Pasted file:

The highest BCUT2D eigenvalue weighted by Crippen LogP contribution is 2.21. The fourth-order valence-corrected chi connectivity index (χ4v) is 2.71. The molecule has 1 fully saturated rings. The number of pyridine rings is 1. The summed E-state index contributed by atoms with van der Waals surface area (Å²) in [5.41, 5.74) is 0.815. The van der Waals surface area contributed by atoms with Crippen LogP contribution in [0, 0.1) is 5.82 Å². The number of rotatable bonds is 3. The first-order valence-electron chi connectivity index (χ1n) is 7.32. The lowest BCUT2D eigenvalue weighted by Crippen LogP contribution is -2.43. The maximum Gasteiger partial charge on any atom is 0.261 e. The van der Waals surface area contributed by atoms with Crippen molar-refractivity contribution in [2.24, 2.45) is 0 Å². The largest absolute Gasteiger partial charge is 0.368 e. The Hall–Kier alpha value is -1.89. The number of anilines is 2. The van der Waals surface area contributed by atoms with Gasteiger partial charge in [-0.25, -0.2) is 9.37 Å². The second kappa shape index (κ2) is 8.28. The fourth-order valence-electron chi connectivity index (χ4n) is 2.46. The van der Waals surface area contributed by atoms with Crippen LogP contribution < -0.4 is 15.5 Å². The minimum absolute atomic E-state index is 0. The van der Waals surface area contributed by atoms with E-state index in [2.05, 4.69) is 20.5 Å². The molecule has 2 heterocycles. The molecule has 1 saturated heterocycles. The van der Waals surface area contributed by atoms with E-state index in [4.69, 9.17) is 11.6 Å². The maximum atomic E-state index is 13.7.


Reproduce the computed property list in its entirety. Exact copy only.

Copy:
The highest BCUT2D eigenvalue weighted by Crippen LogP contribution is 2.21. The fourth-order valence-corrected chi connectivity index (χ4v) is 2.71. The molecule has 1 fully saturated rings. The number of pyridine rings is 1. The summed E-state index contributed by atoms with van der Waals surface area (Å²) in [5.41, 5.74) is 0.815. The van der Waals surface area contributed by atoms with Crippen LogP contribution in [0, 0.1) is 5.82 Å². The number of rotatable bonds is 3. The first-order valence-electron chi connectivity index (χ1n) is 7.32. The lowest BCUT2D eigenvalue weighted by Crippen LogP contribution is -2.43. The maximum Gasteiger partial charge on any atom is 0.261 e. The van der Waals surface area contributed by atoms with Crippen molar-refractivity contribution in [2.24, 2.45) is 0 Å². The largest absolute Gasteiger partial charge is 0.368 e. The Hall–Kier alpha value is -1.89. The number of anilines is 2. The van der Waals surface area contributed by atoms with Gasteiger partial charge in [-0.25, -0.2) is 9.37 Å². The second kappa shape index (κ2) is 8.28. The fourth-order valence-electron chi connectivity index (χ4n) is 2.46. The van der Waals surface area contributed by atoms with Crippen LogP contribution < -0.4 is 15.5 Å². The minimum absolute atomic E-state index is 0. The van der Waals surface area contributed by atoms with E-state index in [2.05, 4.69) is 20.5 Å². The molecule has 2 heterocycles. The molecule has 1 saturated heterocycles. The van der Waals surface area contributed by atoms with E-state index in [4.69, 9.17) is 11.6 Å². The maximum atomic E-state index is 13.7.